Preliminary discussions with clients offer many strategic advantages for setting up a long-term security contract – and nailing down specifics of service. But while these meetings are always a smart idea, we wanted to focus on one subject that security guard firms should bring up every time: Use of force.
This may not be on the client’s agenda, but it should certainly be on yours. Here’s why security guard companies need to bring the subject up and discuss the details when creating a plan with a new client.
Use of Force Laws Can Be Surprisingly Vague for Security Guards
If you haven’t yet seen it, we recommend reading this report out of California about use of force regulations – or lack thereof. States can indeed set their own use of force regulations (sometimes laws, sometimes general guidelines) for security guards, which are typically enforced by state bureaus or similar organizations. But many times, there’s not a lot of thought that goes into these laws, leaving them vague and unhelpful. In California, how security guards should act when force is needed is left to the discretion of the employer and what’s legal for the average citizen to do – with a remonstration to not use more force “than that which the law allows.”
Obviously, this isn’t any help to a guard out on patrol. While these laws are being examined and improved over time, it’s still important to sit down with new clients and talk about their expectations for use of force, affirm that security guards don’t have any special privileges beyond the average citizen, and discuss what state laws have to say.
It’s Always Important to Avoid Excessive Force
It’s obvious, but worth saying! Without many clear guidelines, it’s important that security guard firms maintain a focus on avoiding excessive force while instead de-escalating situations. Clients need to hear this too, because many organizations looking for new security guard contracts are worried about what could happen if things get out of hand. They want to protect their properties, reputations, and brand – while avoiding any potential legal or insurance issues.
This creates a space where security companies need to step in and assure clients that 1) they are well-versed in use of force laws and 2) their guards are well-trained to handle situations in appropriate ways.
Clients Should Have Input on How Guards Should Respond to Situations
As the California law mentioned above says, the “employer” of the security guards is an active participant in deciding how guards respond. This is why use of force is an important subject – it’s connected to where guards are posted, what guards are trying to protect, and what specific situations that clients want to avoid (in 2020 pandemic conditions, this also extends to controlling customer behavior for many companies that never needed to think about this before).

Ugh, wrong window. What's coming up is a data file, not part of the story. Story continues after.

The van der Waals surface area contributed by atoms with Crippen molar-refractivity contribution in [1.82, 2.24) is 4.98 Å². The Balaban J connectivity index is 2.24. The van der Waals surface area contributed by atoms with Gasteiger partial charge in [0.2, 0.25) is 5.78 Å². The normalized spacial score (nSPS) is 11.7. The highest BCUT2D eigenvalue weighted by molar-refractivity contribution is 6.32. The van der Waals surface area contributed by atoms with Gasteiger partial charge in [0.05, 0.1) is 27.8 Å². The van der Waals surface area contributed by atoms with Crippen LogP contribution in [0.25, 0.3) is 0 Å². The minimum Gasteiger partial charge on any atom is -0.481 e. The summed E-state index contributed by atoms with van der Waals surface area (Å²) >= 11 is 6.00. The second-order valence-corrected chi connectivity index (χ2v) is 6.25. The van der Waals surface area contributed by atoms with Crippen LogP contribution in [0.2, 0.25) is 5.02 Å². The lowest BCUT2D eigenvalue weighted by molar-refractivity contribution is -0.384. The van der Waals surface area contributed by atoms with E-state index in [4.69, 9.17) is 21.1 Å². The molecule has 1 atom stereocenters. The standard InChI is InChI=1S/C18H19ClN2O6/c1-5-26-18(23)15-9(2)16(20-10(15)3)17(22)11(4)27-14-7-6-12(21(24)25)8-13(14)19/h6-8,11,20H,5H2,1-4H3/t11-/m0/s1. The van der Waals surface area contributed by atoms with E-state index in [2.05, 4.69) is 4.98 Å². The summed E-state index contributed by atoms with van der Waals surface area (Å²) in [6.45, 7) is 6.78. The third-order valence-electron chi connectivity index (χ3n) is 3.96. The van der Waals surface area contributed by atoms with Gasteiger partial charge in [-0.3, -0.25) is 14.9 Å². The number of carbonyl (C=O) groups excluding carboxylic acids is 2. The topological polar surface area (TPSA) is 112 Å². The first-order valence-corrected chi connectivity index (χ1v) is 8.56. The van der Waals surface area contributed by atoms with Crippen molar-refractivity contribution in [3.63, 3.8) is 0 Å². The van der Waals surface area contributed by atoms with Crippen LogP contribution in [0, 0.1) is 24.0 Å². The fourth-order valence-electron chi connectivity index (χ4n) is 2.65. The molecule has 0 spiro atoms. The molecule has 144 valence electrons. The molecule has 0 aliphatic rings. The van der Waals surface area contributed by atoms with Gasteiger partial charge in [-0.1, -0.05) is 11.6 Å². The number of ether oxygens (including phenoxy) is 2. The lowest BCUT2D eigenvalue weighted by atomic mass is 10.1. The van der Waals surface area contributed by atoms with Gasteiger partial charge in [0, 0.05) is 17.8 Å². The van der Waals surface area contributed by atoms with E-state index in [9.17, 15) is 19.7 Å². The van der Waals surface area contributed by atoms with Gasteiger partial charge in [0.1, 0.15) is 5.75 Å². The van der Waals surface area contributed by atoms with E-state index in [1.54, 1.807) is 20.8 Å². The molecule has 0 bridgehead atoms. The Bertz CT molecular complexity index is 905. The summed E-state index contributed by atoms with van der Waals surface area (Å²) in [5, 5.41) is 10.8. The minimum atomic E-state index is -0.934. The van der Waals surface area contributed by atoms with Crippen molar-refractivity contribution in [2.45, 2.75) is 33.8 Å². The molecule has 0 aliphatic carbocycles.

Clients Should Have a Plan if Someone is Detained on Their Property
It may not always be likely, but you need to talk about what your guards will do if someone does need to be detained. Key points to consider are:
- Assuring the client that protecting their property is the focus
- Explaining when local law enforcement would be called in
- Explaining how guards are trained to deal with a problem without creating damage or newsworthy ruckus
- Explaining how guards will avoid situations that could lead to lawsuits
- If the client should temporarily shut down or evacuate
The Firm should Have as Much Time as Possible to Arrange for Qualified Guards
Clients may also have specific needs for use of force, depending on the job. It’s important to find this out early – sometimes businesses aren’t exactly sure what sort of guards they want, so this may require some discussion. This also gives your company time to schedule guards with the proper training, certifications, and tools for what the client expects.
Discussion Will Help Mitigate Liability Issues
We have covered this more in-depth in past guides, but liability can be a serious issue for security guards and companies when use of force is involved. This is especially true if there is any chance of an accidental death or shooting – but even minor incidents can be disastrous for both the client and the security firm. In addition to lawsuits and official investigations, firms could face losing their licensing, steep fines, or other legal repercussions if guards make mistakes in use of force.
Fortunately, a robust and ongoing training strategy can greatly reduce these risks. Don’t hesitate to explain your approach to training and hiring practices, especially if the client has heard bad stories in the past.
Final Note: There is Always a Chance that Incidents Will Be Investigated
Even when guards follow protocol perfectly and no laws are broken, an incident involving use of force is always open for investigation by state bureaus that oversee security guard companies – especially if a complaint is made. If this happens, both the client hiring your firm and your guards should be prepared. Communication, training, and documentation are all key!